This actually is very, very helpful. I’m reminded of Serkong Rinpoche, when I would be translating in front of people – relatively a lot of people, not so many – if I didn’t understand something, or I made a mistake, or anything, he wouldn’t go on until I understood. It didn’t matter how embarrassed I felt or anything and how inconvenienced it made everybody there. I had to understand, and he wouldn’t let me go on. And he always sensed when I didn’t understand, and he’d say, “Translate back to me what you understood from what I said.” And then obviously I was all confused, and then he would go over it again and again and again. And this was very, very helpful.

I remember once I was translating for His Holiness the Dalai Lama in front of about ten thousand people, and I translated something and His Holiness says into his microphone, “Hahaha, he just made a mistake.” And you feel like a tiny little ant and you just want to crawl under the carpet, and you have to just continue, without getting flustered or upset. And this is the great guru that teaches you – by exposing your faults in front of so many people – not to have this whole self-consciousness and ego trip and “poor me” and so on, but to keep your composure and go on. So this is the greatest teacher that gives you that circumstance to really test yourself.

Verse seventeen, from Thirty-seven Bodhisattva Practices:

(17) A bodhisattva’s practice is,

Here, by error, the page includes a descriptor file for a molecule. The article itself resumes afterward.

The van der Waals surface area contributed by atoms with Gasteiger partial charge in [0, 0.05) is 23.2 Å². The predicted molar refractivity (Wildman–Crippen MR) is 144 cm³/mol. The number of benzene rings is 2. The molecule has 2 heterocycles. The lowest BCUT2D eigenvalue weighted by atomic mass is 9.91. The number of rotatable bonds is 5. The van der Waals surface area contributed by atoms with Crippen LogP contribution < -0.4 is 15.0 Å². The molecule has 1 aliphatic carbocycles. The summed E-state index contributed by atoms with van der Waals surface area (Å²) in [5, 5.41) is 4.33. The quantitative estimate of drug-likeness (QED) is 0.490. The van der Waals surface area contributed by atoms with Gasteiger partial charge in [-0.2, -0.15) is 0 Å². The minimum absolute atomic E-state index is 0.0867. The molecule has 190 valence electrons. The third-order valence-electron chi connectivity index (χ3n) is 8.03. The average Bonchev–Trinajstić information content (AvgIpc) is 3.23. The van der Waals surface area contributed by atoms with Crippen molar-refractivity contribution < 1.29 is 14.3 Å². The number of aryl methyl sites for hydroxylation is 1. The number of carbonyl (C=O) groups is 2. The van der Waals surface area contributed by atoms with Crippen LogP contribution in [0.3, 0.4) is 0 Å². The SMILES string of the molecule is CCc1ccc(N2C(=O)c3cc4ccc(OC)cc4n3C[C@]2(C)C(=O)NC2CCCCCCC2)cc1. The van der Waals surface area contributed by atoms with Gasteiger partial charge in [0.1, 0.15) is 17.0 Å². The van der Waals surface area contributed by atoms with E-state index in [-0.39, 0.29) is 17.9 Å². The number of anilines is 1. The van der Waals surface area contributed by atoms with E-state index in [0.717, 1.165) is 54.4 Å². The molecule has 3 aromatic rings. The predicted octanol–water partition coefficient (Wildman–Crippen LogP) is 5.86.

Even if someone, our equal or inferior,
Were to try to demean us out of the power of his arrogance,
To receive him on the crown of our heads respectfully, like a guru.

So someone who obviously has less qualities than ourselves, but is very, very arrogant, and is criticizing us and putting us down, again, not be even more arrogant toward this person. But to accept them like our guru of patience, because they’re just being like a little child.

So these are the situations in which we can grow, in which we can practice. Therefore such people are like a treasure chest that we found, or they’re like our child, our sick child, or they’re like our guru. These are the ways of looking at others in these situations.

Question: [inaudible] As a little child?

Alex: They’re acting like a little child. When a kid says, “Oh, you’re stupid, I know better,” well of course they don’t know better, but what are you going to do? “Oh, you little worm, you don’t know anything.” That doesn’t help at all. And especially what’s helpful is when somebody who is your inferior – I don’t mean a judgmental inferior, but somebody who is younger, who doesn’t have as much experience or knowledge or things like that – when they point out things to you, to thank them for pointing it out. Even though they might not have as much experience and know as much as you, sometimes they have very good suggestions. And even if they do it arrogantly, still, “Thank you.”

And actually the way to deal with that is – I can think of examples that I’ve had in my own life – you don’t want to increase their arrogance and ego in terms of doing that, so what I’ve tried to do is, you thank them and then you explain it much more deeply than they would understand it. “Yes,” you say, “This is a very good point,” and then you explain it in much more detail to them, that they didn’t even understand the implications of what they were saying, and in a very gentle way you help them over their arrogance.